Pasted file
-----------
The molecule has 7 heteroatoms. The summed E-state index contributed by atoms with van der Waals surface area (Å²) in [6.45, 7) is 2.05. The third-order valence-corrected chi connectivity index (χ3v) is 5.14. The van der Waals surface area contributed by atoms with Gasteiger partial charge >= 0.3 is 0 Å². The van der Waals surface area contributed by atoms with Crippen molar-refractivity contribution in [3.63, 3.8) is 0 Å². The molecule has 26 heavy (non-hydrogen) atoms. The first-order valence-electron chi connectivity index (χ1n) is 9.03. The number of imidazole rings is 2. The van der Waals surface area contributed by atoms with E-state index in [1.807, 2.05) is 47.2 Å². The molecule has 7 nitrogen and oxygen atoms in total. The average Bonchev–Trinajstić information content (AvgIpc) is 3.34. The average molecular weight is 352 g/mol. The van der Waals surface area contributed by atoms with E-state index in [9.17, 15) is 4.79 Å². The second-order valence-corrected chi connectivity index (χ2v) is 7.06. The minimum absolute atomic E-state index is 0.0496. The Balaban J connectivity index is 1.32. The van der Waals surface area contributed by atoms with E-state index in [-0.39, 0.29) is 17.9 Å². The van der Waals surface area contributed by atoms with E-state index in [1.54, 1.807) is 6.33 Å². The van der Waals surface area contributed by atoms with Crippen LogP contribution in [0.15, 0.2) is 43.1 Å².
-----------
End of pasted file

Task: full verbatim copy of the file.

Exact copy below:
The molecule has 7 heteroatoms. The summed E-state index contributed by atoms with van der Waals surface area (Å²) in [6.45, 7) is 2.05. The third-order valence-corrected chi connectivity index (χ3v) is 5.14. The van der Waals surface area contributed by atoms with Gasteiger partial charge >= 0.3 is 0 Å². The van der Waals surface area contributed by atoms with Crippen molar-refractivity contribution in [3.63, 3.8) is 0 Å². The molecule has 26 heavy (non-hydrogen) atoms. The first-order valence-electron chi connectivity index (χ1n) is 9.03. The number of imidazole rings is 2. The van der Waals surface area contributed by atoms with E-state index in [1.807, 2.05) is 47.2 Å². The molecule has 7 nitrogen and oxygen atoms in total. The average Bonchev–Trinajstić information content (AvgIpc) is 3.34. The average molecular weight is 352 g/mol. The van der Waals surface area contributed by atoms with E-state index in [9.17, 15) is 4.79 Å². The second-order valence-corrected chi connectivity index (χ2v) is 7.06. The minimum absolute atomic E-state index is 0.0496. The Balaban J connectivity index is 1.32. The van der Waals surface area contributed by atoms with E-state index in [-0.39, 0.29) is 17.9 Å². The van der Waals surface area contributed by atoms with E-state index in [1.54, 1.807) is 6.33 Å². The van der Waals surface area contributed by atoms with Crippen LogP contribution in [0.15, 0.2) is 43.1 Å².